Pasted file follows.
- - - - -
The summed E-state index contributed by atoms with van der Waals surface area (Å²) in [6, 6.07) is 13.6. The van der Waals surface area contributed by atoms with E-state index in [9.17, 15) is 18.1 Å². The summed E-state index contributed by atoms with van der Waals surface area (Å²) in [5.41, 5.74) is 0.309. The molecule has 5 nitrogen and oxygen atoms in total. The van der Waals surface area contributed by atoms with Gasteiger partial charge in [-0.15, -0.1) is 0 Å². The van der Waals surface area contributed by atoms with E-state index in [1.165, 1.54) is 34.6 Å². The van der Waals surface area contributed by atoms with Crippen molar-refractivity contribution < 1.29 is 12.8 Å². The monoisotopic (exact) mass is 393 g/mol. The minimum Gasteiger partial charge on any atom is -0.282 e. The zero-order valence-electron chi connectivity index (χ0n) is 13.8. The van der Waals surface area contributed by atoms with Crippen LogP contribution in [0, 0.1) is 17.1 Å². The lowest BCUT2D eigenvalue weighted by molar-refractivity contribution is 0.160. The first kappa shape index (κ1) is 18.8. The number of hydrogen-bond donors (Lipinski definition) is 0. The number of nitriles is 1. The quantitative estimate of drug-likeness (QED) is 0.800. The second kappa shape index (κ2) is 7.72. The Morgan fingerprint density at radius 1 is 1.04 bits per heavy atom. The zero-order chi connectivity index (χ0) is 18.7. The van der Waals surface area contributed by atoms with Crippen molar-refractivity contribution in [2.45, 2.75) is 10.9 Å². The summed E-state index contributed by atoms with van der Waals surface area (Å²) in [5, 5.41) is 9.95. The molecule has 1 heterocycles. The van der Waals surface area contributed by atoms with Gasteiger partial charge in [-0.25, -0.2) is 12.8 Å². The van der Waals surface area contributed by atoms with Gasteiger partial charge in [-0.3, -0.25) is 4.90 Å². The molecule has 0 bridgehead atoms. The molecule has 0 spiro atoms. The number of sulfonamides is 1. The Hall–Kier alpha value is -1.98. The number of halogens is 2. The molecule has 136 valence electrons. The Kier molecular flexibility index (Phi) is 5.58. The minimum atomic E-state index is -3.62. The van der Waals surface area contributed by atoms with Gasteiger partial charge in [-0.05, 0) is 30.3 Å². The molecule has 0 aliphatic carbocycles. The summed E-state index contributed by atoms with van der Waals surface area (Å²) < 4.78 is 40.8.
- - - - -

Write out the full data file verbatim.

The summed E-state index contributed by atoms with van der Waals surface area (Å²) in [6, 6.07) is 13.6. The van der Waals surface area contributed by atoms with E-state index in [9.17, 15) is 18.1 Å². The summed E-state index contributed by atoms with van der Waals surface area (Å²) in [5.41, 5.74) is 0.309. The molecule has 5 nitrogen and oxygen atoms in total. The van der Waals surface area contributed by atoms with Gasteiger partial charge in [-0.15, -0.1) is 0 Å². The van der Waals surface area contributed by atoms with E-state index in [1.165, 1.54) is 34.6 Å². The van der Waals surface area contributed by atoms with Crippen molar-refractivity contribution < 1.29 is 12.8 Å². The monoisotopic (exact) mass is 393 g/mol. The minimum Gasteiger partial charge on any atom is -0.282 e. The zero-order valence-electron chi connectivity index (χ0n) is 13.8. The van der Waals surface area contributed by atoms with Crippen LogP contribution in [0, 0.1) is 17.1 Å². The lowest BCUT2D eigenvalue weighted by molar-refractivity contribution is 0.160. The first kappa shape index (κ1) is 18.8. The number of hydrogen-bond donors (Lipinski definition) is 0. The number of nitriles is 1. The quantitative estimate of drug-likeness (QED) is 0.800. The second kappa shape index (κ2) is 7.72. The Morgan fingerprint density at radius 1 is 1.04 bits per heavy atom. The zero-order chi connectivity index (χ0) is 18.7. The van der Waals surface area contributed by atoms with Crippen molar-refractivity contribution in [2.45, 2.75) is 10.9 Å². The summed E-state index contributed by atoms with van der Waals surface area (Å²) in [5, 5.41) is 9.95. The molecule has 1 heterocycles. The van der Waals surface area contributed by atoms with Gasteiger partial charge in [-0.25, -0.2) is 12.8 Å². The van der Waals surface area contributed by atoms with Gasteiger partial charge in [-0.3, -0.25) is 4.90 Å². The molecule has 0 bridgehead atoms. The molecule has 0 spiro atoms. The number of sulfonamides is 1. The Hall–Kier alpha value is -1.98. The number of halogens is 2. The molecule has 136 valence electrons. The Kier molecular flexibility index (Phi) is 5.58. The minimum atomic E-state index is -3.62. The van der Waals surface area contributed by atoms with Gasteiger partial charge in [-0.05, 0) is 30.3 Å². The molecule has 0 aliphatic carbocycles. The summed E-state index contributed by atoms with van der Waals surface area (Å²) < 4.78 is 40.8.